Sunday, 29 July 2012

Olympics 1, Sponsors 0

As I write this, the opening weekend of the London 2012 Olympics is drawing to a damp but optimistic close. And although there have been a few early disappointments in the cycling and swimming categories, the former did at least enable us to bag our first medal of the games. Looking back over the last 48 hours, it’d be hard to argue that the Olympics have been anything but a triumph. In spite of all the media fear-mongering, it all seems to have gone off without a hitch - even our creaking tube network has managed to hold itself together admirably.

And yet, despite enough sighs of relief to keep a squadron of Mary Poppinses airborne, I can’t quite shake the nagging feeling that something’s rotten in the state of the Olympic Park. Check out the pictures of this weekend’s sporting activity, and tell me if you’ve ever seen such a phenomenal showcase of tip-up seats. Row after row of glorious up-turned squabs in eye-watering high-def. Sturdy plastic back supports, so clear you could almost touch them. Or sit on them for that matter, since no-one else seems to be.

Welcome to London 2012, the most-watched sporting event in the world, unless you happen to be in one of our purpose built stadia.  In which case, you’d be forgiven for thinking you’d got tickets to The Voice Live Tour. Of course, I’m being facetious. These untipped seats aren’t a sign of public disinterest in the games. Instead, they’re a mocking reminder of how LOCOG has dropped to its knees in front of its corporate sponsors, like one of Christian Grey’s BDSM subs.

We’d all listened to Lord Coe staunchly defend the sponsors’ heavy-handed activity as merely protecting their investment, even though his argument induced enough nationwide eye-rolling to send Moorfields into a panic. We laughed at the ridiculousness of McDonald’s banning the provision of chips within the Olympic village, as though they’d retroactively copyrighted the very concept of chopping and frying potatoes. We shook our heads in dismay at rumours that visitors wearing Nike sportswear might be turned away at the gate for fear of upsetting Adidas’ delicate sensibilities. And if the Thames seems darker than usual, it’s probably because millions of people have decided to tip out their Pepsi bottles, rather than incur the wrath of Coca-Cola if they were to be seen drinking the wrong carbonated syrup.

Those not fully indoctrinated in the terminology of sponsorship activation were given a swift education in the concept of ambush marketing – the idea of spontaneously promoting an authorised brand during a media-saturated activity. In the ongoing war for brand dominance, innocent members of the sport-watching public were being swiftly rebadged as potential enemy combatants. Fuck the terrorist threat – those surface-to-air missiles on top of the flats at the end of my street could take out a Reebok-wearing jogger with ruthless precision.

Once upon a time, sponsorship was a neat way of plastering your brand all over a sporting event, ensuring that your logo was always in shot. There was little strategy involved in selecting a platform, aside from asking the CEO about his favourite team. And then something changed. The brand and marketing teams got involved, and tried to ensure that sponsorship packages could be neatly aligned with the corporate goals and values. This meant that the way consumers perceived a brand’s involvement also changed. Brands were no longer sitting up in their VIP area, chucking back their Moet and waving at the plebs from behind the velvet rope. They were right there in the mosh pit, or standing on the kop. Shoulder to shoulder with the masses, and discovering a shared interest: “Hey, fancy meeting you here! What’s that, you love the Arctic Monkeys? How funny, we here at Admiral Insurance also enjoy their rough-edged rockiness. Now, can we interest you in a fully comprehensive policy?”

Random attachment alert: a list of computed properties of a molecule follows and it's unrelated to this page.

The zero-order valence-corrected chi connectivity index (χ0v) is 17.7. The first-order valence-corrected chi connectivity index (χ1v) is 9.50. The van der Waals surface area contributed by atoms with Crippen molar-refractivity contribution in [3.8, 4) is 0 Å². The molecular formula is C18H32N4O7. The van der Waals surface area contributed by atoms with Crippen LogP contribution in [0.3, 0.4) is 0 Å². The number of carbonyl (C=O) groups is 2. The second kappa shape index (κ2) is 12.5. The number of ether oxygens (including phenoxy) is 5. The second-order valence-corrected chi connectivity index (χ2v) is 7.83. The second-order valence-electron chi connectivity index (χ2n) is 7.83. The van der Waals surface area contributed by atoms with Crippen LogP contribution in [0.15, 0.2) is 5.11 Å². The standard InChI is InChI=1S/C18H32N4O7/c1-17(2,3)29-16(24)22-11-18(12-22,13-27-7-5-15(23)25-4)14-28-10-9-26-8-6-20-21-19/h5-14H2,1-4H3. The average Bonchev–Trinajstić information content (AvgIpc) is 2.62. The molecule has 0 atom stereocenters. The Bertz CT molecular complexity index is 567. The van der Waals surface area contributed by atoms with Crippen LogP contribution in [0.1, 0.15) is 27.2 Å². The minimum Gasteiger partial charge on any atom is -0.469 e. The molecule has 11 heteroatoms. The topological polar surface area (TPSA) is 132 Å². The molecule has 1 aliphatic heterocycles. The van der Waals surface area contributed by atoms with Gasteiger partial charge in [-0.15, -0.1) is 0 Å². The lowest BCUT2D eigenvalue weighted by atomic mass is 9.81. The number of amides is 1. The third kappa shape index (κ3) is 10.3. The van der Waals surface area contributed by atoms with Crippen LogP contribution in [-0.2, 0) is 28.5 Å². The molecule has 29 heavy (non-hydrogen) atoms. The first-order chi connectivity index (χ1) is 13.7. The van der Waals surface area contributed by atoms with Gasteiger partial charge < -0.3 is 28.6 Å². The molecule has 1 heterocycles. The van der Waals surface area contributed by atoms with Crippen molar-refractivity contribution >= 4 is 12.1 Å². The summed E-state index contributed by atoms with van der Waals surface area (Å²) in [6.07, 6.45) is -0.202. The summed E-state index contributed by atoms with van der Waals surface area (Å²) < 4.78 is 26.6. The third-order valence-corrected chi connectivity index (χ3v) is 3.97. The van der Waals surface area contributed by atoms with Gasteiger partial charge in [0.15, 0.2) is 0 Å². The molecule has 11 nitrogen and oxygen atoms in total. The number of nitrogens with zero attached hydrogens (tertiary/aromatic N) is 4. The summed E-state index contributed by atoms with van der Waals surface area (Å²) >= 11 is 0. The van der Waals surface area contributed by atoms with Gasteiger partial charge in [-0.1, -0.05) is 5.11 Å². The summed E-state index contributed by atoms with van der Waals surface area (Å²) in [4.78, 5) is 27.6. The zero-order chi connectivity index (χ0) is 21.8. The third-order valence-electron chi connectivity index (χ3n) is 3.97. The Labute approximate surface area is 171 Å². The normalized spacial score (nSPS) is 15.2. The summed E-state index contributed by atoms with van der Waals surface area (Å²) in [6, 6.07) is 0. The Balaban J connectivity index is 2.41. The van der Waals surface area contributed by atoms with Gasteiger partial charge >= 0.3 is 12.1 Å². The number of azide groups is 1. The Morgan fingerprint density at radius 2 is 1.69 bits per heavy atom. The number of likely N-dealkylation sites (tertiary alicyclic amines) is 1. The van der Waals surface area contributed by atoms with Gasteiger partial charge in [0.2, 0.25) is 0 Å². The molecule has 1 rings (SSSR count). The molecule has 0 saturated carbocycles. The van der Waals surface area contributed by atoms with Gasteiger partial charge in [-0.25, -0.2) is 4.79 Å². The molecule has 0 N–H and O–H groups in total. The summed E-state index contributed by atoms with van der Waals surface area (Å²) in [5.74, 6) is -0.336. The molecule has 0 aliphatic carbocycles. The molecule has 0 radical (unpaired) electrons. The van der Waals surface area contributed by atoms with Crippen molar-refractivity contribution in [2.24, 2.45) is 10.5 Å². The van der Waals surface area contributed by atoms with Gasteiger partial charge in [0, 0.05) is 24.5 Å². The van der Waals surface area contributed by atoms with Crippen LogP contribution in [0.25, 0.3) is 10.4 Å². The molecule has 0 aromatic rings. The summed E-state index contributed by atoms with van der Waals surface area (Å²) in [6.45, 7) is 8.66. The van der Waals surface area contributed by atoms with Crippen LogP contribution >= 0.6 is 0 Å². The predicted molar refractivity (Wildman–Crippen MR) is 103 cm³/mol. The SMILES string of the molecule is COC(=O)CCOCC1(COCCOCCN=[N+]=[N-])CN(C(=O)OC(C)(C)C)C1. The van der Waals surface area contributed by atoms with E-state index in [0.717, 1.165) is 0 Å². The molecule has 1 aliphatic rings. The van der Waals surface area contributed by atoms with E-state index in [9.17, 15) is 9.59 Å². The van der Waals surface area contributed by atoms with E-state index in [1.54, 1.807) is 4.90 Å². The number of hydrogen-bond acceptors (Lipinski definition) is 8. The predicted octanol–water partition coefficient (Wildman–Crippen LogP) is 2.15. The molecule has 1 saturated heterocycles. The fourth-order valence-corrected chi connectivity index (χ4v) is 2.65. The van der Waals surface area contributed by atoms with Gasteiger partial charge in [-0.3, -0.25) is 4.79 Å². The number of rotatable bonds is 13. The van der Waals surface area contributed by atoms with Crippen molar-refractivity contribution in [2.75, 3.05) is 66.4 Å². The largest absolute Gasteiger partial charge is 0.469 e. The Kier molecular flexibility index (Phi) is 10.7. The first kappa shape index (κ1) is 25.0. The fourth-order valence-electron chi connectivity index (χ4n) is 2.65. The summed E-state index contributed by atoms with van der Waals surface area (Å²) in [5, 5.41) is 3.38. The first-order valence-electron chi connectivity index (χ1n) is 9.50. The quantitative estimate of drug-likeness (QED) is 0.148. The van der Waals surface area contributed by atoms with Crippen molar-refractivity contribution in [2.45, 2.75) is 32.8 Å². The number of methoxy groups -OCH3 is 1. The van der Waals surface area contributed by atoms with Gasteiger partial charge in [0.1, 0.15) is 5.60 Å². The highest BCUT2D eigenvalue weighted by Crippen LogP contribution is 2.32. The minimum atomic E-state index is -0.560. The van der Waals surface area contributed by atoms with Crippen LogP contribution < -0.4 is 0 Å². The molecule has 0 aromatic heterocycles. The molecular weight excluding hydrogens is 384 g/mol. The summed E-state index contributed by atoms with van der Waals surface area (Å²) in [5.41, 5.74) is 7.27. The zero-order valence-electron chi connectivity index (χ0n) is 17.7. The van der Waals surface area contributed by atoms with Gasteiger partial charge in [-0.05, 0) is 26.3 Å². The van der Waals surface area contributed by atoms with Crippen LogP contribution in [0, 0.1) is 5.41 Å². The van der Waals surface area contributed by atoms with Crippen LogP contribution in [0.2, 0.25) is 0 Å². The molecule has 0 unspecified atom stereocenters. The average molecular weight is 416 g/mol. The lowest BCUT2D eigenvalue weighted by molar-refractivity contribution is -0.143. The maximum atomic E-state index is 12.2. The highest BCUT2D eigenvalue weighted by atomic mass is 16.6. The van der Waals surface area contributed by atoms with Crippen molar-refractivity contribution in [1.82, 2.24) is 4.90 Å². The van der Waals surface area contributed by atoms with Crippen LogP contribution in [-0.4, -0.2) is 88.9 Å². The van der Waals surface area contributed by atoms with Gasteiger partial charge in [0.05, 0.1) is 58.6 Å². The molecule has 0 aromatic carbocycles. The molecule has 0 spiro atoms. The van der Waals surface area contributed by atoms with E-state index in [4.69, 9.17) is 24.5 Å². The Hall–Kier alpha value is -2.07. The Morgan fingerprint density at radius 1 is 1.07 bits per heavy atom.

As ridiculous as that may sound, the strategy actually works. In principle, today’s definition of sponsorship is about engagement and empathy, rather than brand bukakke. Showing consumers that you’re interested in the same things as them, and building a long-term relationship based on mutual understanding. Or at least, that’s what it’s supposed to be about.

Someone obviously forgot to point that out to the tier one sponsors at London 2012. Given how difficult most of us found it to get hold of tickets, not to mention the prohibitive pricing for many of the events, the sponsors might have wanted to show a little more enthusiasm for the games, rather than spending all their time eradicating any trace of the competition. According to the Guardian, the men’s basketball this weekend saw 70% of the lower tier seating – allocated to sponsors and officials – go unused. Likewise, the pictures from the gymnastics made the O2 look so unpopulated that it seemed those Mayan prophecies had come true after all. So much for ‘We’re as excited about the games as you are.’ This was more a case of ‘We’ve got so many tickets to get through, we just couldn’t be arsed to show up.’ Tweeting pictures of the half-empty stands inside the aquatics centre, even Louise Mensch was disgusted. And let’s face it – when you find yourself on the same page as Louise, something’s clearly gone very wrong.

No doubt the marketing strategy teams will be crunching numbers for the foreseeable future to determine the impact of sponsorship on their brand approval ratings. I just hope they’re not too disappointed if they see a sharp downturn in their fortunes, rather than the upswing they’re surely expecting. In the rush to leverage their investment, the top tier sponsors have forgotten why they got involved in the first place, and the meaning of the word ‘participate’. This isn’t sponsorship, it’s dictatorship. And like all totalitarian regimes, they’re heading for a bloody rebellion. 

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